Comparing MLB’s Highest Paid Players


“The saddest thing in life is wasted talent.” One of the best quotes of all-time from one of the best movies of all-time, A Bronx Tale.

I’m talking about the highest paid players in baseball simply underachieving on some hefty contracts. Is it entirely their fault? Absolutely not.

Teams spend top-dollar for the biggest names on the market with hopes of putting butts in the seats. The ultimate goal is hoisting that Commissioner’s Trophy after winning the World Series. Or is it making money? Or in this case, losing it.

Either way, here’s a list of the top ten highest paid athletes in baseball and what they’re doing this year.

  1. Alex Rodriguez, $27.5 million

    Alex Rodriguez is having a tough 2013 and he hasn’t even played a game. He’s mired in rehab assignments and the Biogenesis saga. It’s a chess match between the Yankees and Rodriguez and in the end, I’m not sure if anyone will win.

  2. Felix Hernandez, $25 million

    He signed a huge deal with the Mariners to stay in Seattle and remain the face of the franchise. He’s 11-4 with a miniscule 2.34 ERA and 158 strikeouts for a team that is five games under .500. And he’s only 27 years old and he certainly lives up to his nickname, King Felix.

  3. Josh Hamilton, $25 million

    On the heels of a 43-homer, 128 RBI year a season ago, he’s hitting .220 with 15 homers and 43 RBI for the underperforming Angels. Sure, those are pretty good numbers but is he worth $25 million in his first year in LA? No way.

  4. Ryan Howard, $25 million

    Honestly, I follow All or Nothing Tattoo on Twitter and Instagram and hear more about him on there because of tattoos than I do about him on the field. He’s currently on the DL and is hitting pretty well against righties (.302, 8 HR) but miserably against lefties (.173, 3 HR). He’s a good guy too, it’s a shame he can’t stay healthy.

  5. Zack Greinke, $24.5 million

    He’s 8-3 with a 3.49 ERA for the resurgent Dodgers. His strikeouts are way down and he’s already been on the DL in his first season in Tinseltown. He’s also walking a lot of batters including one in each of his last 13 starts.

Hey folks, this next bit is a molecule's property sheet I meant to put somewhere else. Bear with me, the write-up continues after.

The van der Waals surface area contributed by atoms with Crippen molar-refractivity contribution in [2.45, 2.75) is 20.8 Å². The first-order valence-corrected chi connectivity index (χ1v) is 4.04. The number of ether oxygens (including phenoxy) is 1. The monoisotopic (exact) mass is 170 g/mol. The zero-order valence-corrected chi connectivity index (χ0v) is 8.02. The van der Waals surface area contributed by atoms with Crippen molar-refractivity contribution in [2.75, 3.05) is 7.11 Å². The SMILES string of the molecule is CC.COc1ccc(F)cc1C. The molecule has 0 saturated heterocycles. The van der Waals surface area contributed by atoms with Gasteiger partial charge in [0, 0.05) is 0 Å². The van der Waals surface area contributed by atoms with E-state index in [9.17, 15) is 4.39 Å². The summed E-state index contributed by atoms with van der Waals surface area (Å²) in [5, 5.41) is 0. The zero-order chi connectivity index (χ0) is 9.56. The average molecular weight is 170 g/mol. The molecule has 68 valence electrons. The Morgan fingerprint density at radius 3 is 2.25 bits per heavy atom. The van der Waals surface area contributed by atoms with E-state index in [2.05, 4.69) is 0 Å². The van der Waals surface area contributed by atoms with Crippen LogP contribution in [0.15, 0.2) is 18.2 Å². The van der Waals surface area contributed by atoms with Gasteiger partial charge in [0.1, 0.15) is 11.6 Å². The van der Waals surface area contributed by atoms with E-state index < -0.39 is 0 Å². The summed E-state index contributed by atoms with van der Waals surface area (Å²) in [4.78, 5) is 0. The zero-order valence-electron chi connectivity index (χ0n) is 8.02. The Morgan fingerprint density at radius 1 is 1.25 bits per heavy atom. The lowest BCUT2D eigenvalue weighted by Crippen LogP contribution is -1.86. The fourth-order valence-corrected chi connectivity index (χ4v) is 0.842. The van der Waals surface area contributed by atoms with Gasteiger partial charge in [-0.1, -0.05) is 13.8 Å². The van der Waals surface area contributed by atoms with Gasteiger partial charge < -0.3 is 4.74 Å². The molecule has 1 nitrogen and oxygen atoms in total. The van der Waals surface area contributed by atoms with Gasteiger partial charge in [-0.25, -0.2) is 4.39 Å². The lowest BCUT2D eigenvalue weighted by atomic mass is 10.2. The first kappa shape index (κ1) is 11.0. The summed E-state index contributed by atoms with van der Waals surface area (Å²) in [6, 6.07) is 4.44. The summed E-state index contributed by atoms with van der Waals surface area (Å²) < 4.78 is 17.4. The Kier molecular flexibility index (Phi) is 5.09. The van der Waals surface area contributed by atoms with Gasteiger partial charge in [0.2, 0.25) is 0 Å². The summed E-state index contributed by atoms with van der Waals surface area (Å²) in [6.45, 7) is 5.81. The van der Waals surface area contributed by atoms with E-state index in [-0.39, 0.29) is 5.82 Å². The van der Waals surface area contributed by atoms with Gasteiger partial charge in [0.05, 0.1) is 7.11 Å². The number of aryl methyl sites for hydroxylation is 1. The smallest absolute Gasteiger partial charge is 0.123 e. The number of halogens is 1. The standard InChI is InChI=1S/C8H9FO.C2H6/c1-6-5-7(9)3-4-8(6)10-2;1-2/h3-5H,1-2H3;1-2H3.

6. CC Sabathia, $24.5 million

    He’s let up 7+ runs in his last three starts and is just 9-9 with an ERA almost as robust as his waistline. At 33, it’s looking like he’ll be getting by on his name alone as he rides into the sunset in a very expensive car wearing a Yankees uniform.

  7. Albert Pujols, $24 million

    He just got sent to the DL with plantar fasciitis. Maybe it’s because he’s weighed down by the hundred-dollar bills in his pockets or the .258 batting average. Hurt or healthy, it doesn’t seem to matter as this season has been a train wreck for both Pujols and the Angels. His runs, home runs, walks and average have all decreased over the past three seasons while his strikeout rate has gone up for someone many considered one of the best hitters of all time.

  8. Cole Hamels, $24 million

    At 4-13, he’s clearly not as good as he once was. Neither are the Phillies. Thanks to a solid July, his ERA has fallen by half a point and his strikeouts are still up there (129 K in 141 IP). He’ll be 30 in December and still has plenty left in the tank, the Phillies just need to right the ship.

  9. Cliff Lee, $24 million

    He was an All-Star and thanks to a 10-4 record, the Phillies are in third place in the NL East (11 games back). Lee is a strike-throwing machine and looks to be aging like a fine wine.

  10. Prince Fielder, $23.8 million

    With Triple Crown winner Miguel Cabrera aching a little, it’ll be very important for Prince to keep the Tigers atop the AL Central until Miggy’s 100%. He’s hitting just .261, well below his career average of .284. At almost 30, his contract still has seven years left–I give him two more years in the field before the only part of the field he sees in the lefty’s batters box.

Hernandez and Lee, they’re just fine.

Hamels, maybe we can chalk it up to a dismal season in Philadelphia.

Rodriguez and Pujols, they’re just robbing their respective teams.

Regardless of what you think or I think of what anyone thinks, these players got these contracts based on past performance. Pujols, Sabathia and Fielder, to me, were always a liability because of their weight and Sabathia because of the volume of innings he’s thrown over his career. Greinke I never thought could do it in a big market though he’s holding his own out in LA.

These guys are all veterans who have proven they are/were dominant players. I just hope the younger generation (Mike Trout, Bryce Harper, Clayton Kershaw, Matt Harvey) don’t meet the same fate when they sign their big contracts.

3 thoughts on “Comparing MLB’s Highest Paid Players

    1. if it makes you feel any better, the yankees have 9 players making $15 million or more on their roster…the rest of MLB has 12…and they’re in 4th place…

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